Society must accept some of the "Blame" because now not only we must pump our own gas, we are expected to get the sodas, napkins, draw our own coffee and codiments for the food they shove across the fast food counter. Truck stops are being reduced to simple fast food koisks without the need for manpower and expense running a full resturant which is practically empty half the time.

    The businesses has managed to keep prices low by slashing man power and limiting the number of crew hands (Forgive my use of words, I also include female workers as well) thus limiting wages and expenses. Workers in turn decline benefits because they are so expensive.

    We cheerfully burn oil. This helps furnish hot water, steam and other needs for the factory down the road. The boiler technology is little changed from ww2 where it was found to be better and cleaner than coal.

    But we would rather have a computer manage the boiler than a actual licensed and experience boiler man who are hard to find these days.

    I want to say that steam can ride again. But I have great doubts our current way of living with JIT (Just in time) and high ball all the freight down the track as cheaply as possible must.. must reach a break point between cost, technology and productivity.

    I was offered a benefit plan. A hospital stay 10 years ago at my surgery was about $750 a day for a semi private room. The plan I read last week showed 1000.00 a day hospital coverage for up to 5 days for approx 35.00 a week to just one worker.

    Add in the good wages I would make (Close to 10.00) and you will see that I decline that health plan because the cheaper alternatives does not adequately cover health care in a death house.. **Ahem hospital. For example 15.00 a week gets you 250 a day room care. That leaves you with I think is at least 500.00 a day in debt.

    I dont think our health care system works anymore. It is broken. Every worker who gets hurt and needs care at a hospital simply gets his or her bill added to the workers who pay the premiums when employers can no longer afford to.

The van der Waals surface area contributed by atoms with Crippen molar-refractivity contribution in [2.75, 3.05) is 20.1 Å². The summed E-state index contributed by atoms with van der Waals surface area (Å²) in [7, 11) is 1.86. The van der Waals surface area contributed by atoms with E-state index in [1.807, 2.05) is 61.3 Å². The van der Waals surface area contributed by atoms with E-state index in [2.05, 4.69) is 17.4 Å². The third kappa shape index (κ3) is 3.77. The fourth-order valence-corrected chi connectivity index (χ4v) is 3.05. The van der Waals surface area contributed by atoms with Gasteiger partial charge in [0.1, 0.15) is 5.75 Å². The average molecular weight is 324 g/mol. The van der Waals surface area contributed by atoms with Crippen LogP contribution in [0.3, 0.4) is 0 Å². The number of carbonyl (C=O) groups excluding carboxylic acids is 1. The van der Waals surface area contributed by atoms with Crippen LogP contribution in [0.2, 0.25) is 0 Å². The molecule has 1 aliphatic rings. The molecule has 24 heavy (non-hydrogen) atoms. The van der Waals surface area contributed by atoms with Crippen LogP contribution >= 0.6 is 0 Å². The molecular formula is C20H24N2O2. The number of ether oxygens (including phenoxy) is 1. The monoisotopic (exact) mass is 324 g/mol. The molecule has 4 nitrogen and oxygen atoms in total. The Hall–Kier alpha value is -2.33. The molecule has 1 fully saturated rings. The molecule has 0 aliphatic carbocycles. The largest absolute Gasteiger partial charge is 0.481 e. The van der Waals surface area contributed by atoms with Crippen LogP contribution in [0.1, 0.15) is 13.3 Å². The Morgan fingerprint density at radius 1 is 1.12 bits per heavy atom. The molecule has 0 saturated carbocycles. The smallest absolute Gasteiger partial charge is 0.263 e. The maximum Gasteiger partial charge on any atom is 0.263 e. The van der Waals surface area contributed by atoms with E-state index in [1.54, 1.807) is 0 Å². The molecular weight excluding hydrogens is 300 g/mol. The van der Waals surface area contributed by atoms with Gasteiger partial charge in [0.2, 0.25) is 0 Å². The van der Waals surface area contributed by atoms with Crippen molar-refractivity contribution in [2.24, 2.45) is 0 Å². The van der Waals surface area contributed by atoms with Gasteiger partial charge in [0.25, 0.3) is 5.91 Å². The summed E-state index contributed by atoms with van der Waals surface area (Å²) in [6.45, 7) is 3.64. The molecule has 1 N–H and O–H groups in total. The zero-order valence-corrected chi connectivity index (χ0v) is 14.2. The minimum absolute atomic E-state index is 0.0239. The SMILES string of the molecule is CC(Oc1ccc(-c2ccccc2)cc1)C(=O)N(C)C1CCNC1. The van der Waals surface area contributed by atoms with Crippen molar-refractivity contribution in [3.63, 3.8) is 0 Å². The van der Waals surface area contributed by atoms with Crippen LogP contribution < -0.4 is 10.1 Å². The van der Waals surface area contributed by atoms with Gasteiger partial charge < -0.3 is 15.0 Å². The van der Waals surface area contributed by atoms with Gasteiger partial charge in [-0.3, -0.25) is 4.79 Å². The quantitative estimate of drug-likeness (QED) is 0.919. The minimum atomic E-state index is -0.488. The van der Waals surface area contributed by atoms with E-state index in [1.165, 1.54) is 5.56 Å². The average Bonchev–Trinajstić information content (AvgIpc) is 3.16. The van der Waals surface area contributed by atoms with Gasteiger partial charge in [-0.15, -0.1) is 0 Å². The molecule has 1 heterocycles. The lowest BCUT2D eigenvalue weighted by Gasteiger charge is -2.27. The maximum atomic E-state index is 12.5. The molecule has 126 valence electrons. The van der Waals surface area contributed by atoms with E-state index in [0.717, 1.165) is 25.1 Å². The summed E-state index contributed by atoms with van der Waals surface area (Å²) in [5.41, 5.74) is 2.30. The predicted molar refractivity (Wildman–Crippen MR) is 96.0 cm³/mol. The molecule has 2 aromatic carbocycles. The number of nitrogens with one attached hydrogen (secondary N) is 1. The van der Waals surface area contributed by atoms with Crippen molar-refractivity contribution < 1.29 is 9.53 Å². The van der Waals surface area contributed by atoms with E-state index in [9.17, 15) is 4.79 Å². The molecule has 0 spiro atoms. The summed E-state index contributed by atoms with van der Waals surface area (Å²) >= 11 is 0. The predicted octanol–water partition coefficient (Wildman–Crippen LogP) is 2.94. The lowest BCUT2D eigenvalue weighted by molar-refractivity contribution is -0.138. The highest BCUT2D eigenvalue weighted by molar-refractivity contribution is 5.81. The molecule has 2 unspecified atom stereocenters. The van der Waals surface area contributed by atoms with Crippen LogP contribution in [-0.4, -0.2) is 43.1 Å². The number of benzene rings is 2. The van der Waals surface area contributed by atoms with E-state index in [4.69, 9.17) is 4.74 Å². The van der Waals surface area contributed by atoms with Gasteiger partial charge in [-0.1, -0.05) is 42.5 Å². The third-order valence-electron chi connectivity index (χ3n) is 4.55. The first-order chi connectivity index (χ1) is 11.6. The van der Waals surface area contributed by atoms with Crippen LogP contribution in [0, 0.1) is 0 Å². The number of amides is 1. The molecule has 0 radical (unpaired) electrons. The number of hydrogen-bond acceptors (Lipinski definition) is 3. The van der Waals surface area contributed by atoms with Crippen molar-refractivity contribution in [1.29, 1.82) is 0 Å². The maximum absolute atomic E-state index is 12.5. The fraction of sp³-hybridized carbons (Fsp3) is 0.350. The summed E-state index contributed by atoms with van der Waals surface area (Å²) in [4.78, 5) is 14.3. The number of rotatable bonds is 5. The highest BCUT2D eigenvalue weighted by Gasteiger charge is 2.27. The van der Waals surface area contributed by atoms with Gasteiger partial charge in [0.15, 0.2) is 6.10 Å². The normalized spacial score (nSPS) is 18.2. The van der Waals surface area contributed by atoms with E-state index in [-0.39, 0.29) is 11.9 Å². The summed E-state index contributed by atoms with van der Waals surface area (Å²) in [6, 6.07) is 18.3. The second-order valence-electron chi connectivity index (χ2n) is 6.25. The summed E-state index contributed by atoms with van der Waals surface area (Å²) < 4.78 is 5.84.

Looking at steam exclusive of all other forms of transport, by adding energy to water to generate live steam that provides so much expansion energy with hardly the pollution that EPA and others seem to rant about.

    Look at the coal plants. EPA dictates that half the hardware hanging off the plant infrastructure is pollution control. You and I the home owner pays a little bit more for all of that clean air.

    Air that comes from other areas of the earth sometimes are not clean at all and there is no way EPA will be able to micromanage steam out of existance. There is just too much historical and value in trains that use steam for museums and tourist operations.

    We are people. As long people love steam, it will endure. I have heard the same thing said of sail ships. As long people keep the technology and hold the sail alive we will always have tall ships.

    In closing of what I know is a very long post, I must say the sail is returning to design of maritime vessals with techology that will use ocean waves and solar power to generate energy. Yahoo News made a mention of a Japanese Break Bulk Carrier that is on the design boards which they hope to build and put it into service within 5 years.

    If they can do that for sea, surely we can open up this USA with new track running steam away from population centers hauling cargo that just needs a steady ride, not highball service.
  • Coal................It could hapen but I guarentee not in the ways of the past, more like a coal turbine engine locomotive.
  • Coal-fired turbines of both varieties, both steam turbines and gas turbines, were failures. Coal-fired gas turbines will probably never succeed until a method for keeping fly ash from the turbine blades is developed. Coal-fired steam turbines work in stationary service (power plants) but modifying them for railroad service could be a real chore for the engineers.
    The daily commute is part of everyday life but I get two rides a day out of it. Paul